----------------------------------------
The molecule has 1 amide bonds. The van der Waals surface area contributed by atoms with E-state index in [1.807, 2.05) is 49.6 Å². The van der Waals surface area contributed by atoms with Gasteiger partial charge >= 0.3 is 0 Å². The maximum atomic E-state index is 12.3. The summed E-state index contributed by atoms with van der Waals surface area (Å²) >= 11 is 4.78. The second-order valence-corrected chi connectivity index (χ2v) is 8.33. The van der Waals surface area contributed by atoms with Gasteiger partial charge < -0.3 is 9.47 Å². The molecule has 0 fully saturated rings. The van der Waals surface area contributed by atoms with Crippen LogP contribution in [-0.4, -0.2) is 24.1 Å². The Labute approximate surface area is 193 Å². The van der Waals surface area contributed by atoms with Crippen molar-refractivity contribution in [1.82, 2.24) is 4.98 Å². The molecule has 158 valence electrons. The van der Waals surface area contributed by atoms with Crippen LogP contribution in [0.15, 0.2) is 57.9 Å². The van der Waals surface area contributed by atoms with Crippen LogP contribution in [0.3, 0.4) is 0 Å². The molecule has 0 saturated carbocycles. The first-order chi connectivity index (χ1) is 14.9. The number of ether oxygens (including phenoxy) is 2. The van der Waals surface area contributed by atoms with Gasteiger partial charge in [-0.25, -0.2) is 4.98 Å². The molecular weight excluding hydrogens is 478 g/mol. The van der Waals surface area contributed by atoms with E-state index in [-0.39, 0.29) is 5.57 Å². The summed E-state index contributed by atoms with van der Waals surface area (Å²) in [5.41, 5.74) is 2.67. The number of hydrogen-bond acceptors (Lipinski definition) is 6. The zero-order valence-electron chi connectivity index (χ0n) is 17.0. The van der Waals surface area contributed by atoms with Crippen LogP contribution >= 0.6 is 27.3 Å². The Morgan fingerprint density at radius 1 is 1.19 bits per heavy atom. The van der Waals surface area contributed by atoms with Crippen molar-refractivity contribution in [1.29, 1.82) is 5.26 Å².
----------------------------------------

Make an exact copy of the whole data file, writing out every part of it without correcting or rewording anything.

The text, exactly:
The molecule has 1 amide bonds. The van der Waals surface area contributed by atoms with E-state index in [1.807, 2.05) is 49.6 Å². The van der Waals surface area contributed by atoms with Gasteiger partial charge >= 0.3 is 0 Å². The maximum atomic E-state index is 12.3. The summed E-state index contributed by atoms with van der Waals surface area (Å²) >= 11 is 4.78. The second-order valence-corrected chi connectivity index (χ2v) is 8.33. The van der Waals surface area contributed by atoms with Gasteiger partial charge < -0.3 is 9.47 Å². The molecule has 0 fully saturated rings. The van der Waals surface area contributed by atoms with Crippen LogP contribution in [-0.4, -0.2) is 24.1 Å². The Labute approximate surface area is 193 Å². The van der Waals surface area contributed by atoms with Crippen molar-refractivity contribution in [1.82, 2.24) is 4.98 Å². The molecule has 158 valence electrons. The van der Waals surface area contributed by atoms with Crippen LogP contribution in [0.15, 0.2) is 57.9 Å². The van der Waals surface area contributed by atoms with Crippen LogP contribution in [0.3, 0.4) is 0 Å². The molecule has 0 saturated carbocycles. The first-order chi connectivity index (χ1) is 14.9. The number of ether oxygens (including phenoxy) is 2. The van der Waals surface area contributed by atoms with Gasteiger partial charge in [-0.25, -0.2) is 4.98 Å². The molecular weight excluding hydrogens is 478 g/mol. The van der Waals surface area contributed by atoms with E-state index in [-0.39, 0.29) is 5.57 Å². The summed E-state index contributed by atoms with van der Waals surface area (Å²) in [5.41, 5.74) is 2.67. The number of hydrogen-bond acceptors (Lipinski definition) is 6. The zero-order valence-electron chi connectivity index (χ0n) is 17.0. The van der Waals surface area contributed by atoms with Crippen LogP contribution >= 0.6 is 27.3 Å². The Morgan fingerprint density at radius 1 is 1.19 bits per heavy atom. The van der Waals surface area contributed by atoms with Crippen molar-refractivity contribution in [1.29, 1.82) is 5.26 Å².